A Cup of Tea by Kathleen Mansfield

Topics: Short story Pages: 6 (2227 words) Published: December 9, 2010
Kathleen Mansfield Beauchamp Murry (14 October 1888 – 9 January 1923) was a prominent modernist writer of short fiction who was born and brought up in colonial New Zealand and wrote under the pen name of Katherine Mansfield. Mansfield left NZ for Great Britain in 1908 where she encountered Modernist writers such as D.H. Lawrence and Virginia Woolf with whom she became close friends. Her stories often focus on moments of disruption and frequently open rather abruptly. Among her most well known stories are "The Garden Party," "The Daughters of the Late Colonel," and "The Fly." During the First World War Mansfield contracted extrapulmonary tuberculosis which rendered any return or visit to New Zealand impossible and led to her death at the age of 34. I am to analyse  a piece of literary text written by Kathleen Mansfield  in the format of a short story titled “A CUP OF TEA” and I will try to criticise  the text objectively in  relation to its stylistical features .         Before this , I’d like to give a brief information about the content of the story.      

Scanning the story first, we come across with a rich couple named Rosemary and  Philip leading an untroubled, desirable life and they  seem  to love each other since- we have no implication whether they love each other for money or not – and  everything goes well in their lives. Rosemary spends money without getting into trouble and giving no reason or excuse to her husband in doing this. Everyone in a society admires Rosemary not maybe for her beauty but for her remarkable features such as  being interested in current movements from every aspects, seeming as an intelligent young woman, reading the modern books. Philip is not as bright character as Rosemary but he makes himself realize as soon as he enters the story towards the end.         Apart from the couple, there is a girl who meets Rosemary in a street by asking for money to have a cup of tea then  is picked up by her to have a cup of tea at her home. At the last scene, Rosemary is jealous of  her, the girl is easily disappeared without giving no sign for us to follow the reason of her disappearance.        And we have one more character  having a part in the story :the shopkeeper. He is also under the effect of Rosemary; we can understand this from his polite behaviour. He tries to draw her attraction on the enamel box and succeeds it; he promises her to keep the box for her because he knows her and he knows that she will come to buy it; she has the power of money and gets whatever she desires without acconting for anything to anybody.        Not only  we  encounter with her weakness in her dialogue with the shopman but also in her being  jealous of Miss Smith  when he utters lovely words for  this girl and behaves as it is predicted by Philip who knows directing her and makes her behave as he desires taking advantage of  her faulty character  successfully. In that sense Philip is an intelligent man and effective on Rosemary who is also obviously the symbol of possessive female by being jealous of the girl she has met in the street; so she has no self-confidence ,she is a little bit credulous. She asks directly-having no hidden meaning in her words- ‘Am I PRETTY?’, which ironically reveals her ex-behaviours to Philip  even she supposes that Philip is not aware of the truth.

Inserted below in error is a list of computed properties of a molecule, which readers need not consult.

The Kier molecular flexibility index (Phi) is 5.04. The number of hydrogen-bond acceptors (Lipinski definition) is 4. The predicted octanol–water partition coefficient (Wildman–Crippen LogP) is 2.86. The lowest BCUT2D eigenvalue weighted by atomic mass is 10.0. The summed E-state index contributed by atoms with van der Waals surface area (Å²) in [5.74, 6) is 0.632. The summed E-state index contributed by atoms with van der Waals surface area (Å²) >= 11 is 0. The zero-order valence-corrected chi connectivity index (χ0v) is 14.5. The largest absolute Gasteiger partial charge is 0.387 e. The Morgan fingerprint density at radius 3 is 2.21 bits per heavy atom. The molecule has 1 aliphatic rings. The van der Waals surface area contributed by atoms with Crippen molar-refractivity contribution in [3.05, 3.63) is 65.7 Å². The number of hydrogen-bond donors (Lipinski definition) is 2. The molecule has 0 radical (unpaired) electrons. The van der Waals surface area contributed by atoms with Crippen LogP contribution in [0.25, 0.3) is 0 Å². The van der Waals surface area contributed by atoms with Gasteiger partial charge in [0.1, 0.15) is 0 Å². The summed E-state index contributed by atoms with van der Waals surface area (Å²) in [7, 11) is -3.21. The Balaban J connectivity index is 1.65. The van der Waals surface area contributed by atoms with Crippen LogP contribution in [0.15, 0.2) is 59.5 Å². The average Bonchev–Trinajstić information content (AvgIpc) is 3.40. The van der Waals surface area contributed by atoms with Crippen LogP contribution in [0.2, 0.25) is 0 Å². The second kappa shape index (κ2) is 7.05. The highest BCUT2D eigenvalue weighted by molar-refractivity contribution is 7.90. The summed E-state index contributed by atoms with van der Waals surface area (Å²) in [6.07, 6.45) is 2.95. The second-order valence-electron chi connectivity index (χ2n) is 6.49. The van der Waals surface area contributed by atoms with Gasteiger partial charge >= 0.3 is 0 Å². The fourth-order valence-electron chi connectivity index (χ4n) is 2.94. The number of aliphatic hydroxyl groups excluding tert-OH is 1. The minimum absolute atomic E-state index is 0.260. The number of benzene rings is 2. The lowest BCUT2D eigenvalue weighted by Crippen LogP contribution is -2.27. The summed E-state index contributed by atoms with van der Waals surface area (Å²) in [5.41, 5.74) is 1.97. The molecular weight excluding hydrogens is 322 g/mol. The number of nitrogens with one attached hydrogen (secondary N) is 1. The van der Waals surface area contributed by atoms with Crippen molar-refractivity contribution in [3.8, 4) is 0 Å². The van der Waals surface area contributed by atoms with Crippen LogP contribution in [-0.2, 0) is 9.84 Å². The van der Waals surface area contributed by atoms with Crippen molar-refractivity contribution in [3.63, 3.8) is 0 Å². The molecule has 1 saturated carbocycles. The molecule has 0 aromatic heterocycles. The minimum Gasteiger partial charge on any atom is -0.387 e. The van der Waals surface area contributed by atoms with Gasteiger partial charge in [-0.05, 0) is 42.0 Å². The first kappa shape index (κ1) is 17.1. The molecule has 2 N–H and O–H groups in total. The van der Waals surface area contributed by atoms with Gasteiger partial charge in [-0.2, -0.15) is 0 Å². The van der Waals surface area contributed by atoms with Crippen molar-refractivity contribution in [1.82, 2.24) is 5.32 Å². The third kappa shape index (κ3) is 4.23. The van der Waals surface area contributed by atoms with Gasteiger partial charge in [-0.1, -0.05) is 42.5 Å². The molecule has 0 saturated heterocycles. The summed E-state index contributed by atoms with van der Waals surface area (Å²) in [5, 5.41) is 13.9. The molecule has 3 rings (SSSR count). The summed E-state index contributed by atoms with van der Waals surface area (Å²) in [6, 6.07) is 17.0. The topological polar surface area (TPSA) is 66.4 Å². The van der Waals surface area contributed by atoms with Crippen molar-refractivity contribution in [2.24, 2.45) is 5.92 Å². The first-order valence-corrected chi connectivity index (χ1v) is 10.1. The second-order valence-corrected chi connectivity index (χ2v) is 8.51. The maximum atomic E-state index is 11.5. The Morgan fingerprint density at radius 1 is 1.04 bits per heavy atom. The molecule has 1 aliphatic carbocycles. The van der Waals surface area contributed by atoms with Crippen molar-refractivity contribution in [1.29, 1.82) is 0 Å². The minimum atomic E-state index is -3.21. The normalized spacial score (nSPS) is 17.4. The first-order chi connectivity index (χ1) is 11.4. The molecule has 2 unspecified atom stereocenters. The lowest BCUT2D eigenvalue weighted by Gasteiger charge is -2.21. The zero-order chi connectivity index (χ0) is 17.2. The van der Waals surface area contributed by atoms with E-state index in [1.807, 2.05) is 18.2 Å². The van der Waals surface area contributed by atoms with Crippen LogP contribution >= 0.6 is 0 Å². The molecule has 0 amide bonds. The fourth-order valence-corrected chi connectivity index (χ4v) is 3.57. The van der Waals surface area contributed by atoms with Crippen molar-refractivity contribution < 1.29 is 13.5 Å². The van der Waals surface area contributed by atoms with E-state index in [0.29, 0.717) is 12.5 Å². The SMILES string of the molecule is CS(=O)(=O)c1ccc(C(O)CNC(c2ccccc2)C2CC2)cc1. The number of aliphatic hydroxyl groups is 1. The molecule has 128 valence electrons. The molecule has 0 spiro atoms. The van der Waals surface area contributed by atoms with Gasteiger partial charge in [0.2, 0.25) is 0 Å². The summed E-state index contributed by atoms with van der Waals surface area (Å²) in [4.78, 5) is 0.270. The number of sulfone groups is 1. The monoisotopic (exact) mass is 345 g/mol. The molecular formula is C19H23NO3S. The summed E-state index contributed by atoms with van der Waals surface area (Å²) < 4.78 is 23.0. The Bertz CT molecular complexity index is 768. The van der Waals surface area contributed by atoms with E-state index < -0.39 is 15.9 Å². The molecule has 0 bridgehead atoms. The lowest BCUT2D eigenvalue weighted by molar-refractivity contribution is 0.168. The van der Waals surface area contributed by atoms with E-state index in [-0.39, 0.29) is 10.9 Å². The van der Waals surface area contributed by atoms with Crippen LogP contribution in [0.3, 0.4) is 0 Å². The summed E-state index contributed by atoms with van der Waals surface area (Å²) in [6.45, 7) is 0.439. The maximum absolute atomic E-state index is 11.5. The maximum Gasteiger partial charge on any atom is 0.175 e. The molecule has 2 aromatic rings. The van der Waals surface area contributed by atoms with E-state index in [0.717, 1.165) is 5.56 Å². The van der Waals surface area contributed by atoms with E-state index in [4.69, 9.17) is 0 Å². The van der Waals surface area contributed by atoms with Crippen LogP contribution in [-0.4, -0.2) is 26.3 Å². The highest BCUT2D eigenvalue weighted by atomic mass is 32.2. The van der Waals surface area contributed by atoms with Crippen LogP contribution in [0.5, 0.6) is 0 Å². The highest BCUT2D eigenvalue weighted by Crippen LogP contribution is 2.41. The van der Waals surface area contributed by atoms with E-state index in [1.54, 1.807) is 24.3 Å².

Rosemaryis obviously the main character of the story, flat and dynamic. When we count all the sentences describing her or the ones in which she takes place  we realize her dominancy  at once. The other participants I’d like to analyse on this text  -apart from  ‘Rosemary’- are the girl,Miss Smith, and Philip.  Even though Philip hasn’t got as many turns as Rosemary and Miss Smith, I’d like to examine  the processes of him  in order to display the currents of events as a whole- he is the efficient figure in the sequences of events in the story-; in other words it is vital to handle it here to maintain the entirety of the text.        In...
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